Irate deer hunters flocked to the Capitol on Wednesday. In a hearing room that was packed with blaze orange and camo clad hunters, DNR Secretary Matt Franks says his agency is listening. "We have heard, loud and clear, the disappointment and frustration of many deer hunters, with the 2008 hunt," Frank said. "Hunters saw and harvested fewer deer. I have personally talked to hunters and conservation groups who expressed concerns about the accuracy of the DNR's herd estimates, our management policies, and whether or not the DNR is listening to them. We are listening."

Hunters are irate about a 2008 hunt which saw harvest numbers plummet 22 percent in spite of DNR assurances of a near record herd. Frank said that while many deer management units were above management goals going into last fall's hunt, it's equally obvious that many others were well below goals even before hunters went into the woods. Frank was subjected to a grilling by skeptical lawmakers like Abbotsford Republican Representative Scott Suder, questioning the agency's deer management science. "If, as you state, the science is good, why did you go ahead them and cancel Earn-a-Buck? Because it seems to me, if the science is bad, why haven't you gone ahead and corrected the science?" Frank told Suder that the recently announced one year moratorium on the unpopular program will address "a lot of concern about keeping Earn-a-Buck in place during a time when there's concern about making sure that we have an accurate count."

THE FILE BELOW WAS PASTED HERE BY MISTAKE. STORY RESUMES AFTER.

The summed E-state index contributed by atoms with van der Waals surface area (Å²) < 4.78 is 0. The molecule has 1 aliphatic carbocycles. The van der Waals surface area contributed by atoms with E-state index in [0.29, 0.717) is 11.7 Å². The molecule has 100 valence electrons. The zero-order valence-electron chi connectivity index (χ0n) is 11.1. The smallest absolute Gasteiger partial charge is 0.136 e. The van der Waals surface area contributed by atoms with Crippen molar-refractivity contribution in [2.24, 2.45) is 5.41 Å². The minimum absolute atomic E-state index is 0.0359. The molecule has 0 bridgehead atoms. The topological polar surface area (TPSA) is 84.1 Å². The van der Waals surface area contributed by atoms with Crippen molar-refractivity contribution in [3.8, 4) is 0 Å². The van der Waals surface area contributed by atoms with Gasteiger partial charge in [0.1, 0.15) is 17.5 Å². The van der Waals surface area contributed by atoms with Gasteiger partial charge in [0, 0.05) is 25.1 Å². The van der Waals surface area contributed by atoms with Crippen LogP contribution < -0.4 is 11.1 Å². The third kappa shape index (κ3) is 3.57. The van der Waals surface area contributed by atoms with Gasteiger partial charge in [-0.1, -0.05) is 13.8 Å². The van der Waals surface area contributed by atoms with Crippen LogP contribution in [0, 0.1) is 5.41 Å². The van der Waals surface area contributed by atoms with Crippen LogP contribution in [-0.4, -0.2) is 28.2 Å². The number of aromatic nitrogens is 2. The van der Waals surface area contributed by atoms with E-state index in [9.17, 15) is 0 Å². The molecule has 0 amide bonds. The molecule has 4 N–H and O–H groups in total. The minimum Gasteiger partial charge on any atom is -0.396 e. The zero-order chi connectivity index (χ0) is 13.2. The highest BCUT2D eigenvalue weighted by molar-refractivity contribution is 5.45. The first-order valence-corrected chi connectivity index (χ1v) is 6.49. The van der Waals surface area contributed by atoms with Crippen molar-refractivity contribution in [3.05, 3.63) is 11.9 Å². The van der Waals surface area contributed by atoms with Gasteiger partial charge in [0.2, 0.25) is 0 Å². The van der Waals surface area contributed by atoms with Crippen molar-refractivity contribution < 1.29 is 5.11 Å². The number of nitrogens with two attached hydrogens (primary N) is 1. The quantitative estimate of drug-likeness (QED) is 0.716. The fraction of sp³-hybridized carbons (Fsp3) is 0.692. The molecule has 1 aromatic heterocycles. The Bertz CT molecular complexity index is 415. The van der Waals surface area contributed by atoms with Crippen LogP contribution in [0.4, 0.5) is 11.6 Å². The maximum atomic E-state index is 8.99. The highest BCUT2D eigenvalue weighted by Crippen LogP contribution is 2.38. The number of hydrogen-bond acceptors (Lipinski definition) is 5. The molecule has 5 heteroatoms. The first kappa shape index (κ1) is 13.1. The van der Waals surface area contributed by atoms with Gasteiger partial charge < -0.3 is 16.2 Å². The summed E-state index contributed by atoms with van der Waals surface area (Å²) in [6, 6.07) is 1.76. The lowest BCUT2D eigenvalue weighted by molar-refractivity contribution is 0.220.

Sheybogan Republican Senator Joe Leibham said DNR needs to work on its listening skills. "It seems that there's flaws in that public participation process as well," Leibham said. "Why else are there hundreds of people here today, because they feel that the DNR has been non-responsive, and unwilling to listen?" Leibham noted that some hunters want the legislature to take over the authority for managing the state's deer herd. "It's not the best thing for the management of the deer herd to have 132 legislators micromanage this very important issue," he said. 

AUDIO: Frank testimony, Q&A (45:00 MP3)

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